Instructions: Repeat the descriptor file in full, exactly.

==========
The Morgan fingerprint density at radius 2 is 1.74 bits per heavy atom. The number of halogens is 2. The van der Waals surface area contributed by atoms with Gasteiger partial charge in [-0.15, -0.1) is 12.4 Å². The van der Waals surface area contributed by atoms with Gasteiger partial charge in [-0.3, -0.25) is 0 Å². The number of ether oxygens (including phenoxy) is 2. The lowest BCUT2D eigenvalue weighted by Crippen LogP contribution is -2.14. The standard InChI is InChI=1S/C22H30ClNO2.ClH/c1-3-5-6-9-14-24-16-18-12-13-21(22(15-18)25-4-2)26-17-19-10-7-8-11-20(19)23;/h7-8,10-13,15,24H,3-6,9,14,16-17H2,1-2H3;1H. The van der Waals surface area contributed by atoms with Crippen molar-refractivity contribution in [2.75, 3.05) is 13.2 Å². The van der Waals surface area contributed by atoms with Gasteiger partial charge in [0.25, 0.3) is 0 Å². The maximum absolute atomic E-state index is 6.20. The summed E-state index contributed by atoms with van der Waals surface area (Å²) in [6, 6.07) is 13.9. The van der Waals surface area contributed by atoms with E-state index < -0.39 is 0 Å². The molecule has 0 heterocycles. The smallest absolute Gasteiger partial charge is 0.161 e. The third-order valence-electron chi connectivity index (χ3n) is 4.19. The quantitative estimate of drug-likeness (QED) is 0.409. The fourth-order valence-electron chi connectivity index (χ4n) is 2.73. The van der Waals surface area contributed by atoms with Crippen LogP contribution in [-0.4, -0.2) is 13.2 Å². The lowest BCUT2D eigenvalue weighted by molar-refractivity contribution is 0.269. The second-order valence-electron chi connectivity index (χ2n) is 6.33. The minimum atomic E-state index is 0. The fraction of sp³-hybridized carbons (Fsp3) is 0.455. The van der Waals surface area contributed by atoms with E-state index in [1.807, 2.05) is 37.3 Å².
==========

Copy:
The Morgan fingerprint density at radius 2 is 1.74 bits per heavy atom. The number of halogens is 2. The van der Waals surface area contributed by atoms with Gasteiger partial charge in [-0.15, -0.1) is 12.4 Å². The van der Waals surface area contributed by atoms with Gasteiger partial charge in [-0.3, -0.25) is 0 Å². The number of ether oxygens (including phenoxy) is 2. The lowest BCUT2D eigenvalue weighted by Crippen LogP contribution is -2.14. The standard InChI is InChI=1S/C22H30ClNO2.ClH/c1-3-5-6-9-14-24-16-18-12-13-21(22(15-18)25-4-2)26-17-19-10-7-8-11-20(19)23;/h7-8,10-13,15,24H,3-6,9,14,16-17H2,1-2H3;1H. The van der Waals surface area contributed by atoms with Crippen molar-refractivity contribution in [2.75, 3.05) is 13.2 Å². The van der Waals surface area contributed by atoms with Gasteiger partial charge in [0.25, 0.3) is 0 Å². The maximum absolute atomic E-state index is 6.20. The summed E-state index contributed by atoms with van der Waals surface area (Å²) in [6, 6.07) is 13.9. The van der Waals surface area contributed by atoms with E-state index < -0.39 is 0 Å². The molecule has 0 heterocycles. The smallest absolute Gasteiger partial charge is 0.161 e. The third-order valence-electron chi connectivity index (χ3n) is 4.19. The quantitative estimate of drug-likeness (QED) is 0.409. The fourth-order valence-electron chi connectivity index (χ4n) is 2.73. The van der Waals surface area contributed by atoms with Crippen LogP contribution in [-0.4, -0.2) is 13.2 Å². The lowest BCUT2D eigenvalue weighted by molar-refractivity contribution is 0.269. The second-order valence-electron chi connectivity index (χ2n) is 6.33. The minimum atomic E-state index is 0. The fraction of sp³-hybridized carbons (Fsp3) is 0.455. The van der Waals surface area contributed by atoms with E-state index in [1.807, 2.05) is 37.3 Å².